Wolf summarizes – The enemy today is not without. Even China is not that potent. The enemy is within. Democracy will survive only if it gives opportunity, security and dignity to the great majority of its people…. If elites are only in it for themselves, a dark age of autocracy will return.

We apply the word freedom to things we find desirable in both capitalism and democracy, but they require freedoms of very different kinds. The distinction is often not noticed. I think the word freedom is the link that many people have in mind when we discuss innovation and GDP and democracy. The freedoms of speech and association in democracy provide for human dignity, but these are distinct from economic freedoms. Chinese people have as much economic freedom as Americans do, but no one would call Chinese people “free.” The distinction we should make in capitalism is that the path of success for a society is in competitive markets, not free markets.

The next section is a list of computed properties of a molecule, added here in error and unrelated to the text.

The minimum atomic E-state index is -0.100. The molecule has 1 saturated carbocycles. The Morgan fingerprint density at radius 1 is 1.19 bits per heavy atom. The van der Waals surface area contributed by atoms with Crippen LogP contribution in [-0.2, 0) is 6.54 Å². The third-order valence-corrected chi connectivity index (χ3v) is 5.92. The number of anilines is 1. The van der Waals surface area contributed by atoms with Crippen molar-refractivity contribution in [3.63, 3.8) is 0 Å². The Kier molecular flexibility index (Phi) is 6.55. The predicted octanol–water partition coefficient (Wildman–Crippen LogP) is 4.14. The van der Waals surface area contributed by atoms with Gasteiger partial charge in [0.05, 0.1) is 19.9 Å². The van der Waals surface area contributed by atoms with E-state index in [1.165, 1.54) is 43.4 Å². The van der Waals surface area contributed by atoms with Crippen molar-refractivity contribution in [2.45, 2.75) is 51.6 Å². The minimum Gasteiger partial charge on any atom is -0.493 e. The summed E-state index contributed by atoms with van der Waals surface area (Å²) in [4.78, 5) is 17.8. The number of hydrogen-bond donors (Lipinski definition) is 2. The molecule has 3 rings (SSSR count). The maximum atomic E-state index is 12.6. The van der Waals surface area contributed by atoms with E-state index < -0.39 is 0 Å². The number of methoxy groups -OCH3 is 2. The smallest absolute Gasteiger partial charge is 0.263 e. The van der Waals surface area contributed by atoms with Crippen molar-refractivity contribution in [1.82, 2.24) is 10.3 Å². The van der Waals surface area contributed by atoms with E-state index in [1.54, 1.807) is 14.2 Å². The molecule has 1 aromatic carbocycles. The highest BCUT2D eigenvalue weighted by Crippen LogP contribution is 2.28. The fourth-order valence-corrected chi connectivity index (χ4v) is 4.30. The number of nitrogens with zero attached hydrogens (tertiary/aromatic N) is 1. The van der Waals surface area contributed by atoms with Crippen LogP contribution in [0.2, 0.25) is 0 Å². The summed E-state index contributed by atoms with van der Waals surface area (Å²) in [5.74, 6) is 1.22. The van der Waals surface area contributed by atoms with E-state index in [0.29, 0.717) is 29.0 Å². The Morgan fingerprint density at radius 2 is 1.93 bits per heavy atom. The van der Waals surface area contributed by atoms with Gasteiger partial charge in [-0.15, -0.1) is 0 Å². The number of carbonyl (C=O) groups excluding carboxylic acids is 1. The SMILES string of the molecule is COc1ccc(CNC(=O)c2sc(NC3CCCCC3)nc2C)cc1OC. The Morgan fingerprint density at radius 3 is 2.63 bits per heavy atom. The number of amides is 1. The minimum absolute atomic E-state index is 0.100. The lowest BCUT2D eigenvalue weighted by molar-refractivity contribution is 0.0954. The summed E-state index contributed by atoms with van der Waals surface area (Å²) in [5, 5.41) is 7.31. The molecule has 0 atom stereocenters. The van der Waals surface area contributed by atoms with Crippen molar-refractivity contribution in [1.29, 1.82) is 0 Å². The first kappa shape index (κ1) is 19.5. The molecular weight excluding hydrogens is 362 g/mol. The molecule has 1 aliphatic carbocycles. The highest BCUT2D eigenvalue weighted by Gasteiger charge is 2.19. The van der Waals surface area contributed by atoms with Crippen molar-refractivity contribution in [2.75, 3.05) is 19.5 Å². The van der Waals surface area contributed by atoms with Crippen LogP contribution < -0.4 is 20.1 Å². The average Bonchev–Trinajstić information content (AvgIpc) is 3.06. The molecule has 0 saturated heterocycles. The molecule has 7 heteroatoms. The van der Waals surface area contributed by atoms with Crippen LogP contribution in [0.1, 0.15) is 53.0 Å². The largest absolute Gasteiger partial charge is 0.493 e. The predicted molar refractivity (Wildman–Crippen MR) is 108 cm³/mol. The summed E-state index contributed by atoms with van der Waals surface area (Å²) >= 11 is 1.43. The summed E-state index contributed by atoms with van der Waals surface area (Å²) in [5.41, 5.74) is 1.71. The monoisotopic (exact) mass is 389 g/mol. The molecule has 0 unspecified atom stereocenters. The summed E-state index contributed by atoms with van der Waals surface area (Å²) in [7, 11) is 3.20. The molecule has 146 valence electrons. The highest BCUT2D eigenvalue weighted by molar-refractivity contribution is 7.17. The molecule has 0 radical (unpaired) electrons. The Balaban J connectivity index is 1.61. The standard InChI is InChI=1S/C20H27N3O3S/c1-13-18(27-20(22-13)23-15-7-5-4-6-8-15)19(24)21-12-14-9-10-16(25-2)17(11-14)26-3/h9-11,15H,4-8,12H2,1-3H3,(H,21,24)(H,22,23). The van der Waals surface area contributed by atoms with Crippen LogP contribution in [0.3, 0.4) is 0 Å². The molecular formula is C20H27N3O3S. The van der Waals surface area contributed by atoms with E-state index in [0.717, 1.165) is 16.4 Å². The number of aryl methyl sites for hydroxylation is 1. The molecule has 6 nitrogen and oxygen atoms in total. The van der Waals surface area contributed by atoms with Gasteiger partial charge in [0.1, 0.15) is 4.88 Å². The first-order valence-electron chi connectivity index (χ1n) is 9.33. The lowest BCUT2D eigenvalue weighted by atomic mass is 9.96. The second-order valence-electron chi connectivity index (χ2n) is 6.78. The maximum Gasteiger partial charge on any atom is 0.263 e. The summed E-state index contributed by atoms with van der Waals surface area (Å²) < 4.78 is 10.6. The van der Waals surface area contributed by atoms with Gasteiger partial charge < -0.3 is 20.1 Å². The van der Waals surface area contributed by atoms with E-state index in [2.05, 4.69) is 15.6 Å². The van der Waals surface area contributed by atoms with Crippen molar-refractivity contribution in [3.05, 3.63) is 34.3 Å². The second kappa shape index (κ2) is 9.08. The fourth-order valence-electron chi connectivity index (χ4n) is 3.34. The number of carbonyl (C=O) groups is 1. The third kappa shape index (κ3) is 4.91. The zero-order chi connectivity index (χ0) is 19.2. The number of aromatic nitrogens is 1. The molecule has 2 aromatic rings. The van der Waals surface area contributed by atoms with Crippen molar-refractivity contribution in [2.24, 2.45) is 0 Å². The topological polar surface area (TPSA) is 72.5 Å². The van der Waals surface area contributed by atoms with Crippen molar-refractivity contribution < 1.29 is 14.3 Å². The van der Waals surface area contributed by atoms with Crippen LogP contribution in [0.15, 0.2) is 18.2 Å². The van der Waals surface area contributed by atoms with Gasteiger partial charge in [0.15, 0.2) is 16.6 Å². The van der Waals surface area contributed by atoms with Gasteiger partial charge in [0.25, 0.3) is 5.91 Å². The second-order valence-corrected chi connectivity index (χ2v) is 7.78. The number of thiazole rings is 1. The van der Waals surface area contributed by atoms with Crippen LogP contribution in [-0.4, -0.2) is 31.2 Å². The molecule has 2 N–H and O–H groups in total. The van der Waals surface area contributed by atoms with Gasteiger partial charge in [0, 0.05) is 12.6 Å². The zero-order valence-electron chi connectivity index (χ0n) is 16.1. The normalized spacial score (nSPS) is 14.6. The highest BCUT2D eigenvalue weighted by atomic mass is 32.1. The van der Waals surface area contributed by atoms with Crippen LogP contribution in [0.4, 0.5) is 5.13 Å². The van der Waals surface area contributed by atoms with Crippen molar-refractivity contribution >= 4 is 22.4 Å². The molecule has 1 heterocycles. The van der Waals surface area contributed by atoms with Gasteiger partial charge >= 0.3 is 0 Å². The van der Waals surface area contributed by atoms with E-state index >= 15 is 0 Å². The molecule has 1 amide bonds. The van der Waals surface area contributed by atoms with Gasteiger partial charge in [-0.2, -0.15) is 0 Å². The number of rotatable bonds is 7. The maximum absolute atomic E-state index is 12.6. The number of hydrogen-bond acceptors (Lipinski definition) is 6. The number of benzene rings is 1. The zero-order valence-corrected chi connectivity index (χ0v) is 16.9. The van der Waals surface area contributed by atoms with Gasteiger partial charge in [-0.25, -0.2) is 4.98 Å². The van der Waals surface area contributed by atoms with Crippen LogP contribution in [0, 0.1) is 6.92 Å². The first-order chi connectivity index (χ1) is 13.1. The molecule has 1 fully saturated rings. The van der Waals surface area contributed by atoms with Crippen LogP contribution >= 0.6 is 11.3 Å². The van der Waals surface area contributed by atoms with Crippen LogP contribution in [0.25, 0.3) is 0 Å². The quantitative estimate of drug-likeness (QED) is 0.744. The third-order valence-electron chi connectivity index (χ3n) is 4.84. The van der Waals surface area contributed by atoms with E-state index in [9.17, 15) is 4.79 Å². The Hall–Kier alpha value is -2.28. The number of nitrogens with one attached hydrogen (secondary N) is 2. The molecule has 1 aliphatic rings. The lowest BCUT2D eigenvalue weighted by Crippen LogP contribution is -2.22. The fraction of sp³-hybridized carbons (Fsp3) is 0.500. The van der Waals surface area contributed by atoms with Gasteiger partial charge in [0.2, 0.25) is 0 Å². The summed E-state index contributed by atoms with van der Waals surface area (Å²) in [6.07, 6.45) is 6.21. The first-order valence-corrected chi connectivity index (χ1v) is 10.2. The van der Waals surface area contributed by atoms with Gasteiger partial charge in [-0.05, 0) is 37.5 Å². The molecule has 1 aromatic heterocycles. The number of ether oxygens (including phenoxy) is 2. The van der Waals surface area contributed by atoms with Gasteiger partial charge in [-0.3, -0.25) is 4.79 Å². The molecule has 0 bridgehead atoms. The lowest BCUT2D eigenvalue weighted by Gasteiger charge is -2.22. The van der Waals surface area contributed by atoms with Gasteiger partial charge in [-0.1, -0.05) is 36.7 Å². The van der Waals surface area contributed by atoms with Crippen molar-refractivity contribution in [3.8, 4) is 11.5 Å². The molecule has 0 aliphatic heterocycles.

The important point for us here is that capitalism and democracy can work together, but need not. There are plenty of countries that make efforts at democracy, but fail to encourage much of a capitalism with generally competitive markets. And we have China, with lots of competitive sectors of the economy but no moral freedoms, and no particular desire to alter the mix. The extractive elites in China – mostly CCP – will work hard to keep their relative position as occupiers. If Martin Wolf is right, a dark age of autocracy may still emerge in both the US and China. We may be seeing the beginnings right now.


Hear as the people hear

Some see the engineering, economic and finance backgrounds of many leaders, including Xi, and see lack of humane feeling in governance – that these technocrats are best at working with the physical rather than the human. And by its nature CCP wants rational solutions. At some point their ability to hear as the people hear, see as the people see will fail.

But leaders at every level of government are by no means all technocrats. As leaders rise in authority, they gain more and more of that practical experience Isaiah Berlin touted to accompany any technical training they might have obtained in school. And they pay attention to what the people are saying.